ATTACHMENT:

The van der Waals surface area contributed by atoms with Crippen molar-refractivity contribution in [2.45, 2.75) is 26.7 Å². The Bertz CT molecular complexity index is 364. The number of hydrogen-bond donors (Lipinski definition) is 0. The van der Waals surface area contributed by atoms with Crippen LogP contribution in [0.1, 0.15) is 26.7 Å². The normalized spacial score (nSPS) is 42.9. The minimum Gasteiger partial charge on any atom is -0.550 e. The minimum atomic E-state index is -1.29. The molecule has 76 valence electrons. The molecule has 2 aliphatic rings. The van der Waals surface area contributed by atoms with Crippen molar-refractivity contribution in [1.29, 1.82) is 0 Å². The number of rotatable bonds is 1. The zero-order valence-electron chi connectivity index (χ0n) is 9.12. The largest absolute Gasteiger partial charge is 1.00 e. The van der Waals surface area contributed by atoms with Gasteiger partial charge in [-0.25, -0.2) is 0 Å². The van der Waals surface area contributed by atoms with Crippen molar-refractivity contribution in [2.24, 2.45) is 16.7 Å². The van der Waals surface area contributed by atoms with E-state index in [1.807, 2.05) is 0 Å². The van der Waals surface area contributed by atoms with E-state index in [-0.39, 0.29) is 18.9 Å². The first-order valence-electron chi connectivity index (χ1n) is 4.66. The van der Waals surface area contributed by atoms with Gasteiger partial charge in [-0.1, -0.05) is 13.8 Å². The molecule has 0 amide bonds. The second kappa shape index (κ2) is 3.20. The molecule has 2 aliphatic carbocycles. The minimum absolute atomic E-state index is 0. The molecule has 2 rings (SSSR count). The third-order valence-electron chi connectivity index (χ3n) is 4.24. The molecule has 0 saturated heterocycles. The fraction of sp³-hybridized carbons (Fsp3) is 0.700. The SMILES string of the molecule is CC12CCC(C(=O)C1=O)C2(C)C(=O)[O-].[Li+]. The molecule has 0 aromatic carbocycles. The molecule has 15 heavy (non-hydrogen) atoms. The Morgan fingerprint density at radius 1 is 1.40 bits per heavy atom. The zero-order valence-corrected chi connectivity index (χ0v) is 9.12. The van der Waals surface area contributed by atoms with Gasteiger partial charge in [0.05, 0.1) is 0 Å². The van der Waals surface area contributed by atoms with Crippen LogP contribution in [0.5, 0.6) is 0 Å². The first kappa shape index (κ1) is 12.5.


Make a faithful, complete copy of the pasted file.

The van der Waals surface area contributed by atoms with Crippen molar-refractivity contribution in [2.45, 2.75) is 26.7 Å². The Bertz CT molecular complexity index is 364. The number of hydrogen-bond donors (Lipinski definition) is 0. The van der Waals surface area contributed by atoms with Crippen LogP contribution in [0.1, 0.15) is 26.7 Å². The normalized spacial score (nSPS) is 42.9. The minimum Gasteiger partial charge on any atom is -0.550 e. The minimum atomic E-state index is -1.29. The molecule has 76 valence electrons. The molecule has 2 aliphatic rings. The van der Waals surface area contributed by atoms with Crippen molar-refractivity contribution in [1.29, 1.82) is 0 Å². The number of rotatable bonds is 1. The zero-order valence-electron chi connectivity index (χ0n) is 9.12. The largest absolute Gasteiger partial charge is 1.00 e. The van der Waals surface area contributed by atoms with Gasteiger partial charge in [-0.25, -0.2) is 0 Å². The van der Waals surface area contributed by atoms with Crippen molar-refractivity contribution in [2.24, 2.45) is 16.7 Å². The van der Waals surface area contributed by atoms with E-state index in [1.807, 2.05) is 0 Å². The van der Waals surface area contributed by atoms with E-state index in [-0.39, 0.29) is 18.9 Å². The first-order valence-electron chi connectivity index (χ1n) is 4.66. The van der Waals surface area contributed by atoms with Gasteiger partial charge in [-0.1, -0.05) is 13.8 Å². The molecule has 0 amide bonds. The second kappa shape index (κ2) is 3.20. The molecule has 2 aliphatic carbocycles. The minimum absolute atomic E-state index is 0. The molecule has 2 rings (SSSR count). The third-order valence-electron chi connectivity index (χ3n) is 4.24. The molecule has 0 saturated heterocycles. The fraction of sp³-hybridized carbons (Fsp3) is 0.700. The SMILES string of the molecule is CC12CCC(C(=O)C1=O)C2(C)C(=O)[O-].[Li+]. The molecule has 0 aromatic carbocycles. The molecule has 15 heavy (non-hydrogen) atoms. The Morgan fingerprint density at radius 1 is 1.40 bits per heavy atom. The zero-order valence-corrected chi connectivity index (χ0v) is 9.12. The van der Waals surface area contributed by atoms with Gasteiger partial charge in [0.05, 0.1) is 0 Å². The van der Waals surface area contributed by atoms with Crippen LogP contribution in [0.5, 0.6) is 0 Å². The first kappa shape index (κ1) is 12.5.